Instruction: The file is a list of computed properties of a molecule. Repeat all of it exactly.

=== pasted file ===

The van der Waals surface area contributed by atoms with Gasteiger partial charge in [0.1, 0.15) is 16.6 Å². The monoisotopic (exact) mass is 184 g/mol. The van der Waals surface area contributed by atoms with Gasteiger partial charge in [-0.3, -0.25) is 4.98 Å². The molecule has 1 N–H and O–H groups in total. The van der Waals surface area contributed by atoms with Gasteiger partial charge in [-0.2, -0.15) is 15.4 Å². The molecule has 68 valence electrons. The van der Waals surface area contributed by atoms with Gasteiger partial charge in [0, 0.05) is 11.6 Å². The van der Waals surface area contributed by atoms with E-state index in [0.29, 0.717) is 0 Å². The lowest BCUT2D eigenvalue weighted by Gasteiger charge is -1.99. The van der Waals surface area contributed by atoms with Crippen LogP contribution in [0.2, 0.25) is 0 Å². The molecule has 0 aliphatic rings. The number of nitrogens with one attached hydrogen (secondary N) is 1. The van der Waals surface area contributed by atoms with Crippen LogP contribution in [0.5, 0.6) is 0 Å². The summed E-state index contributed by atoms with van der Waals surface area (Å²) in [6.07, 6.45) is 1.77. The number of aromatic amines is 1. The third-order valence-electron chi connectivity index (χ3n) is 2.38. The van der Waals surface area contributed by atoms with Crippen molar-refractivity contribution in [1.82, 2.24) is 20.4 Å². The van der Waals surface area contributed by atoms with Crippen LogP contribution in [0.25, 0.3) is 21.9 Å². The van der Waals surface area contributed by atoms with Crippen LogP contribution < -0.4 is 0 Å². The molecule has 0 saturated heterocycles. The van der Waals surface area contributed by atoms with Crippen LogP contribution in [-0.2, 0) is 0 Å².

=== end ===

The van der Waals surface area contributed by atoms with Gasteiger partial charge in [0.1, 0.15) is 16.6 Å². The monoisotopic (exact) mass is 184 g/mol. The van der Waals surface area contributed by atoms with Gasteiger partial charge in [-0.3, -0.25) is 4.98 Å². The molecule has 1 N–H and O–H groups in total. The van der Waals surface area contributed by atoms with Gasteiger partial charge in [-0.2, -0.15) is 15.4 Å². The molecule has 68 valence electrons. The van der Waals surface area contributed by atoms with Gasteiger partial charge in [0, 0.05) is 11.6 Å². The van der Waals surface area contributed by atoms with E-state index in [0.29, 0.717) is 0 Å². The lowest BCUT2D eigenvalue weighted by Gasteiger charge is -1.99. The van der Waals surface area contributed by atoms with Crippen LogP contribution in [0.2, 0.25) is 0 Å². The molecule has 0 aliphatic rings. The number of nitrogens with one attached hydrogen (secondary N) is 1. The van der Waals surface area contributed by atoms with Crippen LogP contribution in [0.5, 0.6) is 0 Å². The summed E-state index contributed by atoms with van der Waals surface area (Å²) in [6.07, 6.45) is 1.77. The number of aromatic amines is 1. The third-order valence-electron chi connectivity index (χ3n) is 2.38. The van der Waals surface area contributed by atoms with Crippen molar-refractivity contribution in [1.82, 2.24) is 20.4 Å². The van der Waals surface area contributed by atoms with Crippen LogP contribution in [0.25, 0.3) is 21.9 Å². The van der Waals surface area contributed by atoms with Crippen LogP contribution < -0.4 is 0 Å². The molecule has 0 saturated heterocycles. The van der Waals surface area contributed by atoms with Crippen LogP contribution in [-0.2, 0) is 0 Å².